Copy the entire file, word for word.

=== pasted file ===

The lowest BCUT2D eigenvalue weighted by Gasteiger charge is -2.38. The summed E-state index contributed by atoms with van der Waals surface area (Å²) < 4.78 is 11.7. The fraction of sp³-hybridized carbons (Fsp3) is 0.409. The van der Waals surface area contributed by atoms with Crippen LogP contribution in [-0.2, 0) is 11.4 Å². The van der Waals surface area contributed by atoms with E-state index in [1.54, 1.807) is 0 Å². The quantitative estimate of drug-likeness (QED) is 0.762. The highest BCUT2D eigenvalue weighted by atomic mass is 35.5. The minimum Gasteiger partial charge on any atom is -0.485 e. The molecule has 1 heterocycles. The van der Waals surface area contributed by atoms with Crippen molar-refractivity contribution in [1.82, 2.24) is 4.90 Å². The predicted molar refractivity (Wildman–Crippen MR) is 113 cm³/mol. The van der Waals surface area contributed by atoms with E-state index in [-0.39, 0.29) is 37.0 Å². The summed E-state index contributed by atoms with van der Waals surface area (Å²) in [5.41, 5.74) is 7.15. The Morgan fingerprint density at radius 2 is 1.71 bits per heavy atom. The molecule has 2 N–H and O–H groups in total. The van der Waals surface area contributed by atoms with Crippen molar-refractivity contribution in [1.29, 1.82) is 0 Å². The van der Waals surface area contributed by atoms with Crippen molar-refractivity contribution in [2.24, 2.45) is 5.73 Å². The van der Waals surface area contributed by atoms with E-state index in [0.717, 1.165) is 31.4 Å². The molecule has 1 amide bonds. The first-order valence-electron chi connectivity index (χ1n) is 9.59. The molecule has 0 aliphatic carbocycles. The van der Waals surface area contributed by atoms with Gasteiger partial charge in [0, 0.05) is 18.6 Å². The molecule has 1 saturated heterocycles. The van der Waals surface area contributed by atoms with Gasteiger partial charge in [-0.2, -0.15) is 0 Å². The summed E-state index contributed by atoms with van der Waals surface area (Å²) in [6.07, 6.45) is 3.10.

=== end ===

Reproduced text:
The lowest BCUT2D eigenvalue weighted by Gasteiger charge is -2.38. The summed E-state index contributed by atoms with van der Waals surface area (Å²) < 4.78 is 11.7. The fraction of sp³-hybridized carbons (Fsp3) is 0.409. The van der Waals surface area contributed by atoms with Crippen LogP contribution in [-0.2, 0) is 11.4 Å². The van der Waals surface area contributed by atoms with E-state index in [1.54, 1.807) is 0 Å². The quantitative estimate of drug-likeness (QED) is 0.762. The highest BCUT2D eigenvalue weighted by atomic mass is 35.5. The minimum Gasteiger partial charge on any atom is -0.485 e. The molecule has 1 heterocycles. The van der Waals surface area contributed by atoms with Crippen molar-refractivity contribution in [1.82, 2.24) is 4.90 Å². The predicted molar refractivity (Wildman–Crippen MR) is 113 cm³/mol. The van der Waals surface area contributed by atoms with E-state index in [-0.39, 0.29) is 37.0 Å². The summed E-state index contributed by atoms with van der Waals surface area (Å²) in [5.41, 5.74) is 7.15. The Morgan fingerprint density at radius 2 is 1.71 bits per heavy atom. The molecule has 2 N–H and O–H groups in total. The van der Waals surface area contributed by atoms with Crippen molar-refractivity contribution in [1.29, 1.82) is 0 Å². The van der Waals surface area contributed by atoms with Crippen molar-refractivity contribution in [2.24, 2.45) is 5.73 Å². The van der Waals surface area contributed by atoms with E-state index in [0.717, 1.165) is 31.4 Å². The molecule has 1 amide bonds. The first-order valence-electron chi connectivity index (χ1n) is 9.59. The molecule has 0 aliphatic carbocycles. The van der Waals surface area contributed by atoms with Gasteiger partial charge in [0, 0.05) is 18.6 Å². The molecule has 1 saturated heterocycles. The van der Waals surface area contributed by atoms with Gasteiger partial charge in [-0.2, -0.15) is 0 Å². The summed E-state index contributed by atoms with van der Waals surface area (Å²) in [6.07, 6.45) is 3.10.